Configuring an Experimental Protocol¶
Each group of participant may have an experimental protocol, which is composed of steps. Details about the different types of steps are given in Managing Steps for Experimental Protocol.
Creating and Editing a Set of Steps¶
A set of steps contains:
- An identification (obligatory);
- A description;
- A duration;
- A type of organization of its sub-steps (obligatory);
- A number of obligatory sub-steps (obligatory); and
- A list of sub-steps.
However, while creating a new set of steps or updating an existing one, the screen does not ask for the sub-steps. You can add sub-steps while visualizing a set of steps. The possible types of organization of the sub-steps are: In a sequence, which means that the steps will be executed one after the other in the order you defined, or In parallel, which means that all steps will be executed at the same time. You can’t edit the duration of a set of steps, because this value is calculated automatically. If the set of steps is sequential, the duration is defined as the sum of the duration of each sub-step of the set, else, namely a parallel set of steps, it is defined as the duration of the longest sub-step of the set. The number of obligatory sub-step indicates if all sub-steps should be executed while executing the set of steps (this is the default behavior), or if only a subset, whose size should be indicated in the text field, should be executed.
Visualizing a Set of Steps¶
The screen for visualizing a sequential set of steps will show two sections related to its sub-steps. The first one, called Steps with fixed position, lists the use of steps that are a sub-step of the set in the order they should be executed. If the set uses a step in a random position inside the sequence, this step is not listed in this section. Instead, this section will contain a line for each step with a random position, so that you can indicate the exact position of the fixed steps in relation to the positions reserved to random steps. The random step itself is listed in the second section, called Steps with random position. You can define if the use of a step has a fixed or random position while inserting a use of a step in the set of steps, or while `editing a use of a step. If the set of steps contains only random positioned sub-step, the section for fixed positioned uses will not show a placeholder for each random positioned child, instead, it will only inform that there is no fixed positioned use of step.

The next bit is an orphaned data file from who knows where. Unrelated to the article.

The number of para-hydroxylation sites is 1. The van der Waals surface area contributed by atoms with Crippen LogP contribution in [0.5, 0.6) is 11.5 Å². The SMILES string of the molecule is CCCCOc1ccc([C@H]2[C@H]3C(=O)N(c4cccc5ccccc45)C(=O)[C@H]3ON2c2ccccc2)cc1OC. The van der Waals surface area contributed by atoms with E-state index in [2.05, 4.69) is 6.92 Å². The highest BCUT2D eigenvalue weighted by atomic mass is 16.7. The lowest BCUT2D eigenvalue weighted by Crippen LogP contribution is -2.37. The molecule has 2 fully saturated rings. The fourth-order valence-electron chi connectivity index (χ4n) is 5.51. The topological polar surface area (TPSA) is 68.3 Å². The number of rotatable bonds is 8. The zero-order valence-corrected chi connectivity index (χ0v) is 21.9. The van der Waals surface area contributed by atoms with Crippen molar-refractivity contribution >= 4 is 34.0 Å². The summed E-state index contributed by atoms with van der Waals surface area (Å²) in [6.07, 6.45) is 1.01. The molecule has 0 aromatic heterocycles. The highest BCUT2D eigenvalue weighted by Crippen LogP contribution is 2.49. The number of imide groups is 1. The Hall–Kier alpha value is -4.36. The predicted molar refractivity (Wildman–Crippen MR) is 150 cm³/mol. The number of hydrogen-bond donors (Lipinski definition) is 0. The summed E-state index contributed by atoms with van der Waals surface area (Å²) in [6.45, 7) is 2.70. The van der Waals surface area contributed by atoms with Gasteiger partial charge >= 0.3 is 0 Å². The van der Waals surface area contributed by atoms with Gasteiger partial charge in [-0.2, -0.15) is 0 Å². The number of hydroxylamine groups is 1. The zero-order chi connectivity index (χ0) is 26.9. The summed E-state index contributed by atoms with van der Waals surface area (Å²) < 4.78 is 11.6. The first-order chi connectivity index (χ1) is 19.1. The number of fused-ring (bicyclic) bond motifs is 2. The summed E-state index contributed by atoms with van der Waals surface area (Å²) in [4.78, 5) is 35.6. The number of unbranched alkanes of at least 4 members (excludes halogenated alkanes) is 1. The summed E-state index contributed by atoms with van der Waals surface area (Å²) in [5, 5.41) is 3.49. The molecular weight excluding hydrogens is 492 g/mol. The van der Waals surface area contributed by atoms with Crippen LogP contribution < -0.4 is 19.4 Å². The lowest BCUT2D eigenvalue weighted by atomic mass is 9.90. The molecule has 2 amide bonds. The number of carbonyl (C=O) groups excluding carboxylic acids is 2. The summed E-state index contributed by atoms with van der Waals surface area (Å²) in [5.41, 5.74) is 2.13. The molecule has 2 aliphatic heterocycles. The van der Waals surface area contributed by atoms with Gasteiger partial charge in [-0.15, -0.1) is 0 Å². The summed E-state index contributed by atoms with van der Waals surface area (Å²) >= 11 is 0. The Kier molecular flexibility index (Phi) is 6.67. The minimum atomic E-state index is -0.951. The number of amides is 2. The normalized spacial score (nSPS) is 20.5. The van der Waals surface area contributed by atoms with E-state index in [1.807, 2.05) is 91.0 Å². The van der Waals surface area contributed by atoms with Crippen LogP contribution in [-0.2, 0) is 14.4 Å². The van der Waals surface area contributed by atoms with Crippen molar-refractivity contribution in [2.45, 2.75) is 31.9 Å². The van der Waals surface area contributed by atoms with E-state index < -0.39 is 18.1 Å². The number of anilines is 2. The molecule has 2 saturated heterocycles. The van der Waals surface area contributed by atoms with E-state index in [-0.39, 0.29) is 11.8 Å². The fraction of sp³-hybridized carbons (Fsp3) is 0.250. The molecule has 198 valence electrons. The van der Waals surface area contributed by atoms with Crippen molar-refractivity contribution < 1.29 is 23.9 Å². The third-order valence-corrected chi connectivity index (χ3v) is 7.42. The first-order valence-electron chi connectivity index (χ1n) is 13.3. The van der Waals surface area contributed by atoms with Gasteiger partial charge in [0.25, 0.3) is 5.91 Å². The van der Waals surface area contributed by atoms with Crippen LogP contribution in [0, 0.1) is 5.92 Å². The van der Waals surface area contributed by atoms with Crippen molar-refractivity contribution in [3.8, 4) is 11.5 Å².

The screen for visualizing a parallel set of steps will show only one section related to its sub-steps, without a title. In this case, the use of steps is listed alphabetically, considering first the type, then the identification, and then the name of use.
To reduce the use of screen space, when more than one use of the same step (not the same type of step) appears together, the interface automatically create an accordion to group them and indicating how many uses of the step are aggregated in it. Clicking the accordion expands it, showing all the uses inside it. Several placeholders for random positioned uses of steps are also aggregated in an accordion.